Overview of Immigrant and Non-Immigrant Visa Types for the United States


Obtaining a U.S. visa is a crucial step for those planning to travel or immigrate to the United States. With over 180 types of visas available, it is essential to understand the categories and specific requirements of each to avoid potential denials. Divided into temporary and permanent categories, these visas serve a variety of purposes, from tourism to permanent immigration.

  • Temporary Visas (Non-Immigrant)

Temporary visas are intended for individuals who intend to return to their home countries after a temporary stay in the U.S. These visas cover a variety of purposes, including tourism, studies, temporary work, and medical treatment. Some of the most common temporary visas include:

B1/B2 (Tourism/Business): For temporary tourism, business, medical treatment, and other specific activities, valid for 10 years.

F-1 (Student): Intended for students enrolled in educational institutions in the U.S., with variable validity depending on the duration of the course.

E-2 (Investor): For investors from countries with commercial treaties with the U.S., with validity based on the duration of the investment.

L-1 (Intra-Company Transfer): For executives, managers, and professionals transferred from a foreign company to a branch in the U.S., with an initial validity of 3 years.

H-1B (Specialized Worker): For highly skilled professionals in fields with demand in the U.S., with an initial validity of 3 years.

  • Permanent Visas (Immigrant)

Permanent visas are for individuals who wish to permanently reside in the United States and eventually seek U.S. citizenship. These visas are based on employment, investment, family ties, or marriage to U.S. citizens. Some of the main permanent visas include:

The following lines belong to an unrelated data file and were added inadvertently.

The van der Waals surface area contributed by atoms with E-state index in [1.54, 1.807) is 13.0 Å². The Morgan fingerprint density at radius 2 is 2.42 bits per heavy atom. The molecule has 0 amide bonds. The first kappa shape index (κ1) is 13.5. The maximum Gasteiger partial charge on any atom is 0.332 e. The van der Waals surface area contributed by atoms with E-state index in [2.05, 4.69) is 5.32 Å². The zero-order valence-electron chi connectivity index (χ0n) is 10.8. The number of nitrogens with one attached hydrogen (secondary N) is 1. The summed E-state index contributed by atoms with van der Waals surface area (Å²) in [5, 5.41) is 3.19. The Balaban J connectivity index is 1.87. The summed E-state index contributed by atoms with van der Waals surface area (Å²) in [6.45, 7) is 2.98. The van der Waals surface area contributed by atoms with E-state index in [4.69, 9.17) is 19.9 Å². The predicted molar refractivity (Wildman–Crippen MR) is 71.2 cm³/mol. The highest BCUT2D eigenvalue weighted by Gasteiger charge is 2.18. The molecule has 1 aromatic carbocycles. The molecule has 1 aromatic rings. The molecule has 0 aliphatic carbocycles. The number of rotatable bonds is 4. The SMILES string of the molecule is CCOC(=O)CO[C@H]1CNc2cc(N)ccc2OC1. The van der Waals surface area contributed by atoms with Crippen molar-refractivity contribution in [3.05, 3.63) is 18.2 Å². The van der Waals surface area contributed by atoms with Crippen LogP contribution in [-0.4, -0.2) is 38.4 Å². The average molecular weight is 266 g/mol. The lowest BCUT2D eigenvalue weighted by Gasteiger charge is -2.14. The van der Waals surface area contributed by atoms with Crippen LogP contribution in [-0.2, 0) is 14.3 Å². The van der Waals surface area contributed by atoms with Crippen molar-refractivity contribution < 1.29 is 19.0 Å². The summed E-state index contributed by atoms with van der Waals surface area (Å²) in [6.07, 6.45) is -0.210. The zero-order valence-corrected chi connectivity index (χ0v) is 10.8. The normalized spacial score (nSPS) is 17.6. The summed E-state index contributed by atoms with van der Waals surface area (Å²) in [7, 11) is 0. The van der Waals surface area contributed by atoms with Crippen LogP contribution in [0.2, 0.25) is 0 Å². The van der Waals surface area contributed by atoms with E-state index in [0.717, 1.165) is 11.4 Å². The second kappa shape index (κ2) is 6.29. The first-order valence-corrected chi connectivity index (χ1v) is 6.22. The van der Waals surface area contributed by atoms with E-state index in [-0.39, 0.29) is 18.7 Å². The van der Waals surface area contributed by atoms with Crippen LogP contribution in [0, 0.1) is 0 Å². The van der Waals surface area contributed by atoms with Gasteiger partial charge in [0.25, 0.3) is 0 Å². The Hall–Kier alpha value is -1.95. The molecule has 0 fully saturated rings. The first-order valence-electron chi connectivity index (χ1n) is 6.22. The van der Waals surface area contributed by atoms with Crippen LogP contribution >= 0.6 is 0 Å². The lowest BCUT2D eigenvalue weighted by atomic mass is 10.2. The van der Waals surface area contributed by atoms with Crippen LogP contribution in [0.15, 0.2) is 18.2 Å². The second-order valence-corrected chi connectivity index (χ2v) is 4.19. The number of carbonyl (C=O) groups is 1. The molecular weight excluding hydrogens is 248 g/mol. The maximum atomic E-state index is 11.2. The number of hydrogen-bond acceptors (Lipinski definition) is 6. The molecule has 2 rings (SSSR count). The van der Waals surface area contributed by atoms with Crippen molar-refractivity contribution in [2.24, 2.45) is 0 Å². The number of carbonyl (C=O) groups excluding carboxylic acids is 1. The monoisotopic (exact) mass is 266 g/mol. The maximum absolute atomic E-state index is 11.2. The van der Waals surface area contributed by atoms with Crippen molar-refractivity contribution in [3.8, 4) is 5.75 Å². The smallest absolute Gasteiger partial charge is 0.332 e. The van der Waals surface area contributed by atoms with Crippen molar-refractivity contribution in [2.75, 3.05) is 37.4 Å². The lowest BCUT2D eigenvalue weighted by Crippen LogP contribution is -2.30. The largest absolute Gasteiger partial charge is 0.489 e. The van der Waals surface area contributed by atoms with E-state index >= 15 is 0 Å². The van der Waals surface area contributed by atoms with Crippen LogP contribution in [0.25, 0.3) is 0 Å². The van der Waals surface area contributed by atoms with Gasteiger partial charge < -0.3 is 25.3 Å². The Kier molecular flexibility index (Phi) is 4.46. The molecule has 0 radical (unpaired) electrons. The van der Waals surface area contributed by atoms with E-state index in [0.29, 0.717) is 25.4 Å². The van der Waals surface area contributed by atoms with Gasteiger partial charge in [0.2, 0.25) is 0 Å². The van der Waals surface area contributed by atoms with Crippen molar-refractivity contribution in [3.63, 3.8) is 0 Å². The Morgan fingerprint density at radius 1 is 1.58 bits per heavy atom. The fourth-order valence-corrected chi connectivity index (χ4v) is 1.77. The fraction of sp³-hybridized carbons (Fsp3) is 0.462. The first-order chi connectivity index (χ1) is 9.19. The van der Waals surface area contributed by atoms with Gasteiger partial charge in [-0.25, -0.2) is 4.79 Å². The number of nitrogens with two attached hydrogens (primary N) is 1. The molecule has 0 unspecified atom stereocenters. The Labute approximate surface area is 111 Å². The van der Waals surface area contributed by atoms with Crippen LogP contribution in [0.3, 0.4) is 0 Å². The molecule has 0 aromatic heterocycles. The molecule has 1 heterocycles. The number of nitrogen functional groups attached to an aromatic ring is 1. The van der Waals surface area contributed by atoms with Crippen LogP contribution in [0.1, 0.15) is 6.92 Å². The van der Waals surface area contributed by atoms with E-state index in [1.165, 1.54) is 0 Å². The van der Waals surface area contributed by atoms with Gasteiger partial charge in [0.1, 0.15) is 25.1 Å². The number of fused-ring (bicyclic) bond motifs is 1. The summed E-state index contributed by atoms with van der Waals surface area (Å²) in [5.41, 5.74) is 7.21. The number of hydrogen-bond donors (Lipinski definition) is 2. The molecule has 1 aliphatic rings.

EB-1 (Workers with Extraordinary Abilities): Intended for highly skilled professionals in various fields, with validity according to the type of visa within the EB-1 category.

EB-2 (Professionals with Advanced Degrees): For professionals with exceptional skills or advanced degrees, with validity determined by the job offer.

EB-5 (Immigrant Investor): For investors who make a substantial investment in the U.S. and create jobs, with validity based on the success of the investment.

Family-Based Visas (F): For relatives of U.S. citizens or permanent residents, with different subcategories based on the family relationship.

It is important to note that each type of visa has specific requirements and a unique application process, which includes filling out forms, paying fees, interviews, and medical examinations when necessary. A clear understanding of the requirements is essential to increase the chances of approval for the desired visa and ensure a smooth transition to the United States. As immigration attorneys, we are here to guide our clients through each step of the process and ensure the success of their journey to the United States.